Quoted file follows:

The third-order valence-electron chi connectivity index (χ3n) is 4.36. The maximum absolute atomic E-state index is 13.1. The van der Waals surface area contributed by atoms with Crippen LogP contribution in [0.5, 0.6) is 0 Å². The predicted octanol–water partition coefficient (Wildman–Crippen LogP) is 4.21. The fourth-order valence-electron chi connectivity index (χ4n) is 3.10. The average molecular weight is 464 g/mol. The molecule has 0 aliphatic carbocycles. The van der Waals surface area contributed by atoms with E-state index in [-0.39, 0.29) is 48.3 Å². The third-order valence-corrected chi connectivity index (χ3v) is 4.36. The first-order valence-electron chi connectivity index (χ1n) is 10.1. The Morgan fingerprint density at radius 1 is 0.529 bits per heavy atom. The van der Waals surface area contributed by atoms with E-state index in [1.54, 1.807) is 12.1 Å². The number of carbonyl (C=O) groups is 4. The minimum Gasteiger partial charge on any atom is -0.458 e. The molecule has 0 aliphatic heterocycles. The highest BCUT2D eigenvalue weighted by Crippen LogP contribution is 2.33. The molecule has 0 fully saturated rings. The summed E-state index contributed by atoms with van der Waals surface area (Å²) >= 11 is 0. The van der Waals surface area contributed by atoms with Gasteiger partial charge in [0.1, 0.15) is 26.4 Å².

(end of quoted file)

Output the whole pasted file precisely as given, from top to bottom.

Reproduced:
The third-order valence-electron chi connectivity index (χ3n) is 4.36. The maximum absolute atomic E-state index is 13.1. The van der Waals surface area contributed by atoms with Crippen LogP contribution in [0.5, 0.6) is 0 Å². The predicted octanol–water partition coefficient (Wildman–Crippen LogP) is 4.21. The fourth-order valence-electron chi connectivity index (χ4n) is 3.10. The average molecular weight is 464 g/mol. The molecule has 0 aliphatic carbocycles. The van der Waals surface area contributed by atoms with E-state index in [-0.39, 0.29) is 48.3 Å². The third-order valence-corrected chi connectivity index (χ3v) is 4.36. The first-order valence-electron chi connectivity index (χ1n) is 10.1. The Morgan fingerprint density at radius 1 is 0.529 bits per heavy atom. The van der Waals surface area contributed by atoms with E-state index in [1.54, 1.807) is 12.1 Å². The number of carbonyl (C=O) groups is 4. The minimum Gasteiger partial charge on any atom is -0.458 e. The molecule has 0 aliphatic heterocycles. The highest BCUT2D eigenvalue weighted by Crippen LogP contribution is 2.33. The molecule has 0 fully saturated rings. The summed E-state index contributed by atoms with van der Waals surface area (Å²) >= 11 is 0. The van der Waals surface area contributed by atoms with Gasteiger partial charge in [0.1, 0.15) is 26.4 Å².